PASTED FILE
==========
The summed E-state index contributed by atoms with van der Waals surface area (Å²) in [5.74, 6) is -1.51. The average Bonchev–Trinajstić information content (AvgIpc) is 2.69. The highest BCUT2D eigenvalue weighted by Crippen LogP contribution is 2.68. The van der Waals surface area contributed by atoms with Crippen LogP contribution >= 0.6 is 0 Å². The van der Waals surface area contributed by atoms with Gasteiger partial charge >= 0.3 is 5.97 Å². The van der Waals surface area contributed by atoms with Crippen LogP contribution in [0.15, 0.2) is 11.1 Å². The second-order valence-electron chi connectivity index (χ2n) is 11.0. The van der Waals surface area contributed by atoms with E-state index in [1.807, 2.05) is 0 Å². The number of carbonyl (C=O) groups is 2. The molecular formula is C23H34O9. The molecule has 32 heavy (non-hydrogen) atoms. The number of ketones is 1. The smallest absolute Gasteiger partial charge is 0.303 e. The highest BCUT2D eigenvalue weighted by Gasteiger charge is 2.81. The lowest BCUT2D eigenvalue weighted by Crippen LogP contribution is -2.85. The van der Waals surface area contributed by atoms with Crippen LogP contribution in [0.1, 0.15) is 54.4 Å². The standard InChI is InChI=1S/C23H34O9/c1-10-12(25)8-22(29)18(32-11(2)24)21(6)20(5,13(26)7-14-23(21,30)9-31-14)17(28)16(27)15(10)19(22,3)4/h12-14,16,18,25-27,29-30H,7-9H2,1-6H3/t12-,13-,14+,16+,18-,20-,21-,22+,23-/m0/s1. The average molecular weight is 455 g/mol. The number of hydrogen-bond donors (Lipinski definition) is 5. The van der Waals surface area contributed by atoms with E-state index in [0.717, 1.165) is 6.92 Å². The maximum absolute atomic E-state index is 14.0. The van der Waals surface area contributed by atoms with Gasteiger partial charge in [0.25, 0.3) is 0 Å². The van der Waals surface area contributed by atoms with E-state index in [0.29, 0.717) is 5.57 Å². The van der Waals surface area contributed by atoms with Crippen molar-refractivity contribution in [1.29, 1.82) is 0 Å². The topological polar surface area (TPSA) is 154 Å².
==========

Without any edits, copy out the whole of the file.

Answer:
The summed E-state index contributed by atoms with van der Waals surface area (Å²) in [5.74, 6) is -1.51. The average Bonchev–Trinajstić information content (AvgIpc) is 2.69. The highest BCUT2D eigenvalue weighted by Crippen LogP contribution is 2.68. The van der Waals surface area contributed by atoms with Crippen LogP contribution >= 0.6 is 0 Å². The van der Waals surface area contributed by atoms with Gasteiger partial charge >= 0.3 is 5.97 Å². The van der Waals surface area contributed by atoms with Crippen LogP contribution in [0.15, 0.2) is 11.1 Å². The second-order valence-electron chi connectivity index (χ2n) is 11.0. The van der Waals surface area contributed by atoms with E-state index in [1.807, 2.05) is 0 Å². The number of carbonyl (C=O) groups is 2. The molecular formula is C23H34O9. The molecule has 32 heavy (non-hydrogen) atoms. The number of ketones is 1. The smallest absolute Gasteiger partial charge is 0.303 e. The highest BCUT2D eigenvalue weighted by Gasteiger charge is 2.81. The lowest BCUT2D eigenvalue weighted by Crippen LogP contribution is -2.85. The van der Waals surface area contributed by atoms with Crippen LogP contribution in [0.1, 0.15) is 54.4 Å². The standard InChI is InChI=1S/C23H34O9/c1-10-12(25)8-22(29)18(32-11(2)24)21(6)20(5,13(26)7-14-23(21,30)9-31-14)17(28)16(27)15(10)19(22,3)4/h12-14,16,18,25-27,29-30H,7-9H2,1-6H3/t12-,13-,14+,16+,18-,20-,21-,22+,23-/m0/s1. The average molecular weight is 455 g/mol. The number of hydrogen-bond donors (Lipinski definition) is 5. The van der Waals surface area contributed by atoms with E-state index in [0.717, 1.165) is 6.92 Å². The maximum absolute atomic E-state index is 14.0. The van der Waals surface area contributed by atoms with Gasteiger partial charge in [0.25, 0.3) is 0 Å². The van der Waals surface area contributed by atoms with E-state index in [0.29, 0.717) is 5.57 Å². The van der Waals surface area contributed by atoms with Crippen molar-refractivity contribution in [1.29, 1.82) is 0 Å². The topological polar surface area (TPSA) is 154 Å².